And I want to be very careful that we don’t turn this into a religious ceremony. You know, I’ll just say this because we’re going to go home, and they’ll never find me. [Laughter] But places like this get turned into religious places, don’t they? You got to pay to wear a certain thing to get baptized. You got to pay to use the bathroom. You got to pay to use everything. Why? Because sometimes religion creeps in. In spite of the religion that surrounds us, we’re here for Jesus. And we don’t want to be disrespectful or angry or mean-spirited. But at the same time, we don’t want to be converted. We don’t want to be converted to religion because ultimately under religion, it’s always about the money. The place is special. The people go there. You’re charged for things. It’s good business. Jesus found that in the temple, and lost his mind. In a sanctified, holy, and perfect way. [Laughter]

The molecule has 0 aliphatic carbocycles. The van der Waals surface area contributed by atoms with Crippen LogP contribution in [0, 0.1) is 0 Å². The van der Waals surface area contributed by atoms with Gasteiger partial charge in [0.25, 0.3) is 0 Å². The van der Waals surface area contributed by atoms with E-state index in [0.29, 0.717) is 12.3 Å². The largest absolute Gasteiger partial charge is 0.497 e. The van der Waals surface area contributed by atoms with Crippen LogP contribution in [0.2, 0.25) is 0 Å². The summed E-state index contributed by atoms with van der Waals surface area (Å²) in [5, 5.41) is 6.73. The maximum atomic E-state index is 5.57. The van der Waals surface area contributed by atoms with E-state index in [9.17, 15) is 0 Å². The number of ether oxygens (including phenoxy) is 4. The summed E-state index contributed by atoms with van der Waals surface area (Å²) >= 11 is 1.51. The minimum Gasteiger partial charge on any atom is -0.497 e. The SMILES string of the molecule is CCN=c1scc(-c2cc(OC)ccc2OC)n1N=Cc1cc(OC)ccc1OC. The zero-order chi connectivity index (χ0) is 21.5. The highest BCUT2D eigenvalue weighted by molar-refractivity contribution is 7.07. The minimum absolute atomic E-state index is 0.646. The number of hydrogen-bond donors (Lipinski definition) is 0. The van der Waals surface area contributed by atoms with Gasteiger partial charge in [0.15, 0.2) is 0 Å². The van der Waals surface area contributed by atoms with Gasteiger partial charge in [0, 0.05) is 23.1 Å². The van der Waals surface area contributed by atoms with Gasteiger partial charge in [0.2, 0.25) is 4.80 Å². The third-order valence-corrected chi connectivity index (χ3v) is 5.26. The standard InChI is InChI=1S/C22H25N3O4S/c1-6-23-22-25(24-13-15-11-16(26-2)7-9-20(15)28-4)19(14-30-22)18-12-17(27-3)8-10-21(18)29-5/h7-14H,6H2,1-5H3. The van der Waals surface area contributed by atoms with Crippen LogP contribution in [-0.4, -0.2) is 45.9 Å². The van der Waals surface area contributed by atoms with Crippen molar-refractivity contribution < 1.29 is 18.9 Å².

And so we come to this site to remember Jesus, but I want to be careful that none of you seeks baptism in a religious way. “Oh, now God will love me, now God will save me, now God is close to me.” No, all of that is taken care of in Jesus. This is to show that when he died, you died. When he rose, he gave you new life. And one day, you’ll be buried as he was buried, and if you belong to him, you’ll rise to be with him, for him, like him, forever. Forever.

So- we won’t baptize babies. It never happened in the Bible. It never happened in the Bible. Additionally, when it says that households were baptized, they were old enough to believe the Lord and serve the Lord, so we don’t practice infant baptism. Not because it’s wrong, but because it’s wrong. Okay? [Laughter]